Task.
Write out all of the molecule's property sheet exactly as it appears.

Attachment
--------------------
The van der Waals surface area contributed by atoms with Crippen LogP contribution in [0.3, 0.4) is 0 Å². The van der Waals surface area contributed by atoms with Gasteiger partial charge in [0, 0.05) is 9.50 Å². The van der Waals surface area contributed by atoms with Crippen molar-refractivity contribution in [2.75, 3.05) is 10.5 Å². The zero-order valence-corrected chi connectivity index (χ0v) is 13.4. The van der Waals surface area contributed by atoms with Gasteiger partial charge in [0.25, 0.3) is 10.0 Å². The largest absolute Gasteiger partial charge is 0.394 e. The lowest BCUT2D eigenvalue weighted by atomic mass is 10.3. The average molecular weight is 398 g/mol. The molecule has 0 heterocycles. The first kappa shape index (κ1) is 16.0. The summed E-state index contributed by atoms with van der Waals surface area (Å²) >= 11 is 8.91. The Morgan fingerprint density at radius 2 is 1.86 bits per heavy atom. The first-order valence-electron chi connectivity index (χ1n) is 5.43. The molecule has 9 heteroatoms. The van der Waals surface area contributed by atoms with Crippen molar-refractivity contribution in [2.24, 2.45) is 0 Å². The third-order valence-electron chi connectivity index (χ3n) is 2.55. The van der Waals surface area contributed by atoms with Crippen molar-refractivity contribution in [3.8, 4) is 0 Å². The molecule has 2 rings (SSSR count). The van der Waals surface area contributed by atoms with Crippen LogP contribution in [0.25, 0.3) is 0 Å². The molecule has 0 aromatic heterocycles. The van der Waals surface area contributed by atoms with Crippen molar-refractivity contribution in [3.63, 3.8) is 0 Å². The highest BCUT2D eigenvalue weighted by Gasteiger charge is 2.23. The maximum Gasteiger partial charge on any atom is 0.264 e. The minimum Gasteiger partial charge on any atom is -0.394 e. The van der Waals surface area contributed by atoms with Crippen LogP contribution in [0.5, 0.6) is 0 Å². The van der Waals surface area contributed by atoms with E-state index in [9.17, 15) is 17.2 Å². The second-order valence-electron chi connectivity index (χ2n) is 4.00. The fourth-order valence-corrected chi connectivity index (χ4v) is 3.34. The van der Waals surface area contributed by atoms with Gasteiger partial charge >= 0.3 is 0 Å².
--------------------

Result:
The van der Waals surface area contributed by atoms with Crippen LogP contribution in [0.3, 0.4) is 0 Å². The van der Waals surface area contributed by atoms with Gasteiger partial charge in [0, 0.05) is 9.50 Å². The van der Waals surface area contributed by atoms with Crippen molar-refractivity contribution in [2.75, 3.05) is 10.5 Å². The zero-order valence-corrected chi connectivity index (χ0v) is 13.4. The van der Waals surface area contributed by atoms with Gasteiger partial charge in [0.25, 0.3) is 10.0 Å². The largest absolute Gasteiger partial charge is 0.394 e. The lowest BCUT2D eigenvalue weighted by atomic mass is 10.3. The average molecular weight is 398 g/mol. The molecule has 0 heterocycles. The first kappa shape index (κ1) is 16.0. The summed E-state index contributed by atoms with van der Waals surface area (Å²) >= 11 is 8.91. The Morgan fingerprint density at radius 2 is 1.86 bits per heavy atom. The first-order valence-electron chi connectivity index (χ1n) is 5.43. The molecule has 9 heteroatoms. The van der Waals surface area contributed by atoms with Crippen molar-refractivity contribution in [2.24, 2.45) is 0 Å². The third-order valence-electron chi connectivity index (χ3n) is 2.55. The van der Waals surface area contributed by atoms with Crippen molar-refractivity contribution in [3.8, 4) is 0 Å². The molecule has 2 rings (SSSR count). The van der Waals surface area contributed by atoms with Crippen LogP contribution in [0.25, 0.3) is 0 Å². The molecule has 0 aromatic heterocycles. The van der Waals surface area contributed by atoms with Crippen molar-refractivity contribution in [3.63, 3.8) is 0 Å². The highest BCUT2D eigenvalue weighted by Gasteiger charge is 2.23. The maximum Gasteiger partial charge on any atom is 0.264 e. The minimum Gasteiger partial charge on any atom is -0.394 e. The van der Waals surface area contributed by atoms with Crippen LogP contribution in [0.5, 0.6) is 0 Å². The van der Waals surface area contributed by atoms with E-state index in [9.17, 15) is 17.2 Å². The second-order valence-electron chi connectivity index (χ2n) is 4.00. The fourth-order valence-corrected chi connectivity index (χ4v) is 3.34. The van der Waals surface area contributed by atoms with Gasteiger partial charge >= 0.3 is 0 Å².